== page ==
Home New Guilty Gear Strive critique – at last, a Guilty Gear that caters to the preferences of all enthusiasts of fighting games

Guilty Gear Strive critique – at last, a Guilty Gear that caters to the preferences of all enthusiasts of fighting games

Guilty Gear Strive critique – at last, a Guilty Gear that caters to the preferences of all enthusiasts of fighting games

I really like Guilty Gear Strive. Since online play was made available earlier this week, it has captured my attention. With 15 distinct characters, each with its own appearance, demeanor, and playstyle, it is well balanced. Additionally, Strive will show you the door leading to its greatness, unlike past Guilty Gear games, which have proved to be too complicated for a large number of players.

And such insight! The series’ excess has been removed in Guilty Gear Strive, revealing a snappy, fashionable, and colorful fighting game with an instantaneous thrill to play and an alluringly inventive core. Yes, some of the intricacy from earlier iterations has been removed, but Strive is still rather deep.

Arc System Works has successfully navigated this delicate situation. How to appeal to both newbies and seasoned Guilty Gear fans at the same time? The Japanese studio’s designers came up with many solutions. Strive is a little more tolerable since it seems a little bit slower, even if the game’s sheer weight contributes significantly to its rapid speed. Strive is a powerful tool. With each cut, it seems real and dramatic on television. In this game, a counter hit—the most prevalent fighting game mechanic—rocks the screen, temporarily slows down time, and triggers an announcement that says “counter!” In case you missed it, the word “COUNTER” even appears in front of your eyes. with Strive, like with other fighting games, you counter a lot. Here, however, it’s very apparent.

Compared to earlier Guilty Gears, Strive is less dependent on combos, yet spectacular combinations are still achievable. Universal mechanisms, such the Dust overhead, Dust launcher, and Dust sweep, control the majority of the characters. Each character has a limited set of special techniques and command normals to master, all of which are standard input instructions from combat games (quarter circle movements, hold back then forward, etc.). Instead of chaining blows all the way from weakest to Dust, Guilty Gear’s universal Gatling combo system now emphasizes stronger attacks, such as slash and heavy slash. It’s another instance of Arc System Works cutting unnecessary features. Before, doing a lot of damage usually required nailing a lengthy combination. For Strive to do substantial damage, shorter combinations are needed. You just need to use an Overdrive attack after a slash into a strong slash to significantly reduce your opponent’s health bar. Because of this, Strive feels more comfortable in the neutral area, or when both characters are at a distance where neither has an advantage. Nobody is in the corner, both are standing, and neither player is putting pressure on the other.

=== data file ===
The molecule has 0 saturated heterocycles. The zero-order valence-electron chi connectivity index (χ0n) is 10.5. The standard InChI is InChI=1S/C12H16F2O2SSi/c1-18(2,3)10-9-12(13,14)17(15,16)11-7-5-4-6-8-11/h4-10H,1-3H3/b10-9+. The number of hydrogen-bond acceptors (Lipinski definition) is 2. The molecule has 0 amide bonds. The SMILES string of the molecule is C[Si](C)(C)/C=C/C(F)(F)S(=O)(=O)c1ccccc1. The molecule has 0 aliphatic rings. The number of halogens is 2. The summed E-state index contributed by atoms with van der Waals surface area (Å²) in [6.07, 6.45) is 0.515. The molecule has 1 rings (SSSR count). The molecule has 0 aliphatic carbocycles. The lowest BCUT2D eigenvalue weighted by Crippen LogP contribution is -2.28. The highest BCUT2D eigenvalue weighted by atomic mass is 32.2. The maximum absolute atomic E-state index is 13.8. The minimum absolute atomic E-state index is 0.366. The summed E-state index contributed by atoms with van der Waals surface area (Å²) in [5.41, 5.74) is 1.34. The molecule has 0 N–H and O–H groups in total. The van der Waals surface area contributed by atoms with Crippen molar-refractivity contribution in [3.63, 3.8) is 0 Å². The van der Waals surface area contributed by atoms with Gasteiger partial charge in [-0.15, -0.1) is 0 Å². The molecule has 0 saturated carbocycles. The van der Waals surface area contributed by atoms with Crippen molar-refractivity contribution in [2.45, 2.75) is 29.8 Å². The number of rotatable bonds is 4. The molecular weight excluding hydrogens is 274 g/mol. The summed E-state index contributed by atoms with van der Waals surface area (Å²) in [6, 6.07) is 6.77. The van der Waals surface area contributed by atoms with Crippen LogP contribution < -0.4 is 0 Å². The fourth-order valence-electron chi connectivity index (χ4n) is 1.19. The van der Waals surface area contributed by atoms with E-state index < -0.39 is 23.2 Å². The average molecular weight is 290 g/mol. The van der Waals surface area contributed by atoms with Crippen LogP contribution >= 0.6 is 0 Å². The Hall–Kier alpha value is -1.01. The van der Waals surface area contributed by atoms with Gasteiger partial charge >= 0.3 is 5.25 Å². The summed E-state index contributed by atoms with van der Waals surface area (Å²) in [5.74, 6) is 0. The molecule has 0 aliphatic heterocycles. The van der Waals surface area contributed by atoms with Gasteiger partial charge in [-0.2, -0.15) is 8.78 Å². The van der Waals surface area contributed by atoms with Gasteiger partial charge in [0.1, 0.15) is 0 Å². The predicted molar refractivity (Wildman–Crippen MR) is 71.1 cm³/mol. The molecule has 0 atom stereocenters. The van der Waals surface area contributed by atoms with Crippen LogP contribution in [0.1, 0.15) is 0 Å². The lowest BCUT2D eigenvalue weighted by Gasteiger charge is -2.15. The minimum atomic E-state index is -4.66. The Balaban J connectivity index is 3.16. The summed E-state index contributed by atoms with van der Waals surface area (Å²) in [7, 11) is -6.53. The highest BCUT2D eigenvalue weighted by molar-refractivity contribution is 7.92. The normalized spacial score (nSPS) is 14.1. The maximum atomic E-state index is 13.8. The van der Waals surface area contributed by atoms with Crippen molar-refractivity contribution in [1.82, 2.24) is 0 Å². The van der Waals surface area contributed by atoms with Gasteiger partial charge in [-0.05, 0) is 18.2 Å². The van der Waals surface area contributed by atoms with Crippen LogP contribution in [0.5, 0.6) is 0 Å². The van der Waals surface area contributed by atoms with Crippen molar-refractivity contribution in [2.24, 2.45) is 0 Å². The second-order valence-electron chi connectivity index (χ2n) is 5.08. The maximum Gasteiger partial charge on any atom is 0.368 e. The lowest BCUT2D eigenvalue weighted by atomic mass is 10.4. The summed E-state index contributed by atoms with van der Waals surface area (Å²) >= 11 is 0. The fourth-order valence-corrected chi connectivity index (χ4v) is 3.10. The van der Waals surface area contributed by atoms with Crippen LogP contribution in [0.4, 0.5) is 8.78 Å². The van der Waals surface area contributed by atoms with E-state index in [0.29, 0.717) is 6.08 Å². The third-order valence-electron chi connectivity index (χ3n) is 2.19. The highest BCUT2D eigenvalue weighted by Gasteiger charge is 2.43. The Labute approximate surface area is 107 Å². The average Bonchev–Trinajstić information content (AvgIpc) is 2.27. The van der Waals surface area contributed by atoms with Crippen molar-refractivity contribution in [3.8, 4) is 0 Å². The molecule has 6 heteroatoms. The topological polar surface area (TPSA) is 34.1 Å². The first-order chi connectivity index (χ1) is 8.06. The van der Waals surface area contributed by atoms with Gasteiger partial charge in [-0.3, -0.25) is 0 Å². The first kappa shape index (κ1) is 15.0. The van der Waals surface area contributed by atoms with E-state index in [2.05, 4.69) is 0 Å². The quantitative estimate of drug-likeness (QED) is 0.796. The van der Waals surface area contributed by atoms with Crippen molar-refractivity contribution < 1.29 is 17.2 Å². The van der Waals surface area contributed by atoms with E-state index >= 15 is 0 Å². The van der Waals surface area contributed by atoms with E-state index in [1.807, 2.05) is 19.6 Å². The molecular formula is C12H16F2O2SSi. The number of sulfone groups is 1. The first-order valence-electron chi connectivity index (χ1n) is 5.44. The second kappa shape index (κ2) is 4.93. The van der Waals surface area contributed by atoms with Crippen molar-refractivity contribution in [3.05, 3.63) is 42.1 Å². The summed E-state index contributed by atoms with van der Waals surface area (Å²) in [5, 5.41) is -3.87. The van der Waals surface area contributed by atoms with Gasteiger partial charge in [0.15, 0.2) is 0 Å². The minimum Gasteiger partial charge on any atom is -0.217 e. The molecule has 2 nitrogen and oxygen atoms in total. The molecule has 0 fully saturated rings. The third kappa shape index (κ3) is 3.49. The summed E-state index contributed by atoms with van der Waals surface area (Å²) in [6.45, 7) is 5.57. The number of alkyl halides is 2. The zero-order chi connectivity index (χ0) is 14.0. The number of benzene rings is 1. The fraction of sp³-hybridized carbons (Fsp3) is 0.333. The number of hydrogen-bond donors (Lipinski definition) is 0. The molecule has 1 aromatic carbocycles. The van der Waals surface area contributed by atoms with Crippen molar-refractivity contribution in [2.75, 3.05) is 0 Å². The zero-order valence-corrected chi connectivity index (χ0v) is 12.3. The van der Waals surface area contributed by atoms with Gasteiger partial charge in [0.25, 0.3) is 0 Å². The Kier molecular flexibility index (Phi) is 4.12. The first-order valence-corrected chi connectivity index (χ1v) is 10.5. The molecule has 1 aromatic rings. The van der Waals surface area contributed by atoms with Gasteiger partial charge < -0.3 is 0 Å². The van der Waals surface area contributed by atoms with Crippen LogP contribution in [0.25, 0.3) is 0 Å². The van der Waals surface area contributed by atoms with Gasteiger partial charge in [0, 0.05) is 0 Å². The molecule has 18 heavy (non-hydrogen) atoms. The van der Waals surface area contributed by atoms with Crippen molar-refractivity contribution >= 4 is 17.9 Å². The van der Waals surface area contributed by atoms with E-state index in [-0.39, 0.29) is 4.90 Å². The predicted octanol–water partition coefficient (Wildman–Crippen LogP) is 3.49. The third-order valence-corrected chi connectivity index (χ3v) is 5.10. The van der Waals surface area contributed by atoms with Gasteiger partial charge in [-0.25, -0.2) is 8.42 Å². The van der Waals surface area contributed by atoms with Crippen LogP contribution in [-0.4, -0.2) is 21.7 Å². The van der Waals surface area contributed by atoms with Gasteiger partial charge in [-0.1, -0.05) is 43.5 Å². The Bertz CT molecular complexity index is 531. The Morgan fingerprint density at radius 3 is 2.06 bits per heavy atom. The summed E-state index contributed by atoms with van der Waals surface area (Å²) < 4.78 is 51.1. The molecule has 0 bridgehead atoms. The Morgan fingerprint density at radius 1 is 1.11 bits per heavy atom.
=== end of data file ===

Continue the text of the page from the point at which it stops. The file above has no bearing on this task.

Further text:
Do not misunderstand; combo masters will undoubtedly succeed. However, Arc System Works has included an additional mitigation mechanism. Similar to other fighting games, you have a clear advantage if you can pin your opponent at the conclusion of the level. lengthier combinations, more damage, and the pressure of having your opponent pressed up against the ropes. Strive has a wall break mechanism that, at sufficient damage, causes the stage wall to finally collapse, allowing for a stage change. Importantly, both characters are back in stage neutral when they land in this new area—the wall breaker—giving them a minor recovery edge over their opponent who has been knocked down.

This is a truly intriguing new feature for Guilty Gear, and it perfectly captures the intention of the game’s makers. There’s just so much time you can be bashed up against the wall before the stage transition space is reset to neutral. You have one more opportunity to battle.